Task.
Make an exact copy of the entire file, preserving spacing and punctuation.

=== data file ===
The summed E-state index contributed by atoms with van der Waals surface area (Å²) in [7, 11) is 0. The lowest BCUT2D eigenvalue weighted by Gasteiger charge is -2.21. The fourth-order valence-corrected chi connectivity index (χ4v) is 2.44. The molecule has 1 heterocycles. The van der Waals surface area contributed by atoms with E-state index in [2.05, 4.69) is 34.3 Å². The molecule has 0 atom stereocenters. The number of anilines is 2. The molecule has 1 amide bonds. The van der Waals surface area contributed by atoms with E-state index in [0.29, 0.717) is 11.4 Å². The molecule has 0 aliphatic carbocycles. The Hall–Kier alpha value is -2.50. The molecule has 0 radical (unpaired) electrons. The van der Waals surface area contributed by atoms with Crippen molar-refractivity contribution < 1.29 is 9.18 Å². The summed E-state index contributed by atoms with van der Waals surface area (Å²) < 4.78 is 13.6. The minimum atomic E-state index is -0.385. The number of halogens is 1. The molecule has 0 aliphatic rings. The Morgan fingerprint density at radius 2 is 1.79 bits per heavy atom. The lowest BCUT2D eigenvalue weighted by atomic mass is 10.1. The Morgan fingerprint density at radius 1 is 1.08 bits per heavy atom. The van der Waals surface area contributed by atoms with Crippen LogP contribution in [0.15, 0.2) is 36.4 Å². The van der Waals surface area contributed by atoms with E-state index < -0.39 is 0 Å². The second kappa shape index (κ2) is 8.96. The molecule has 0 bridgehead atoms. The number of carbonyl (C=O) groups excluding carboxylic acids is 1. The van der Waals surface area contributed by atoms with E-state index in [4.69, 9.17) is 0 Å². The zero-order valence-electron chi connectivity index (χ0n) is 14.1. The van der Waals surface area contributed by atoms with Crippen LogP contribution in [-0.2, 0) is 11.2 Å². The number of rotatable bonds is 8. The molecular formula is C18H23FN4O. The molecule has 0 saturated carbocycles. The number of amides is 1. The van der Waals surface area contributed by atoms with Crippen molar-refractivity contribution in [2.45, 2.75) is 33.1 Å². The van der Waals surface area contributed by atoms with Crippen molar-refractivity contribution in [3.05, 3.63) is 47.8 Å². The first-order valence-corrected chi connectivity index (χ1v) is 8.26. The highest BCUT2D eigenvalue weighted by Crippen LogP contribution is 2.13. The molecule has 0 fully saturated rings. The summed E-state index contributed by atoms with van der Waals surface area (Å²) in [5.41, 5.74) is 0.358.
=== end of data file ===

The summed E-state index contributed by atoms with van der Waals surface area (Å²) in [7, 11) is 0. The lowest BCUT2D eigenvalue weighted by Gasteiger charge is -2.21. The fourth-order valence-corrected chi connectivity index (χ4v) is 2.44. The molecule has 1 heterocycles. The van der Waals surface area contributed by atoms with E-state index in [2.05, 4.69) is 34.3 Å². The molecule has 0 atom stereocenters. The number of anilines is 2. The molecule has 1 amide bonds. The van der Waals surface area contributed by atoms with E-state index in [0.29, 0.717) is 11.4 Å². The molecule has 0 aliphatic carbocycles. The Hall–Kier alpha value is -2.50. The molecule has 0 radical (unpaired) electrons. The van der Waals surface area contributed by atoms with Crippen molar-refractivity contribution < 1.29 is 9.18 Å². The summed E-state index contributed by atoms with van der Waals surface area (Å²) < 4.78 is 13.6. The minimum atomic E-state index is -0.385. The number of halogens is 1. The molecule has 0 aliphatic rings. The Morgan fingerprint density at radius 2 is 1.79 bits per heavy atom. The lowest BCUT2D eigenvalue weighted by atomic mass is 10.1. The Morgan fingerprint density at radius 1 is 1.08 bits per heavy atom. The van der Waals surface area contributed by atoms with Crippen LogP contribution in [0.15, 0.2) is 36.4 Å². The van der Waals surface area contributed by atoms with E-state index < -0.39 is 0 Å². The second kappa shape index (κ2) is 8.96. The molecule has 0 bridgehead atoms. The number of carbonyl (C=O) groups excluding carboxylic acids is 1. The van der Waals surface area contributed by atoms with E-state index in [4.69, 9.17) is 0 Å². The zero-order valence-electron chi connectivity index (χ0n) is 14.1. The van der Waals surface area contributed by atoms with Crippen LogP contribution in [-0.2, 0) is 11.2 Å². The number of rotatable bonds is 8. The molecular formula is C18H23FN4O. The molecule has 0 saturated carbocycles. The number of amides is 1. The van der Waals surface area contributed by atoms with Crippen molar-refractivity contribution in [2.45, 2.75) is 33.1 Å². The van der Waals surface area contributed by atoms with Crippen molar-refractivity contribution in [3.05, 3.63) is 47.8 Å². The first-order valence-corrected chi connectivity index (χ1v) is 8.26. The highest BCUT2D eigenvalue weighted by Crippen LogP contribution is 2.13. The molecule has 0 fully saturated rings. The summed E-state index contributed by atoms with van der Waals surface area (Å²) in [5.41, 5.74) is 0.358.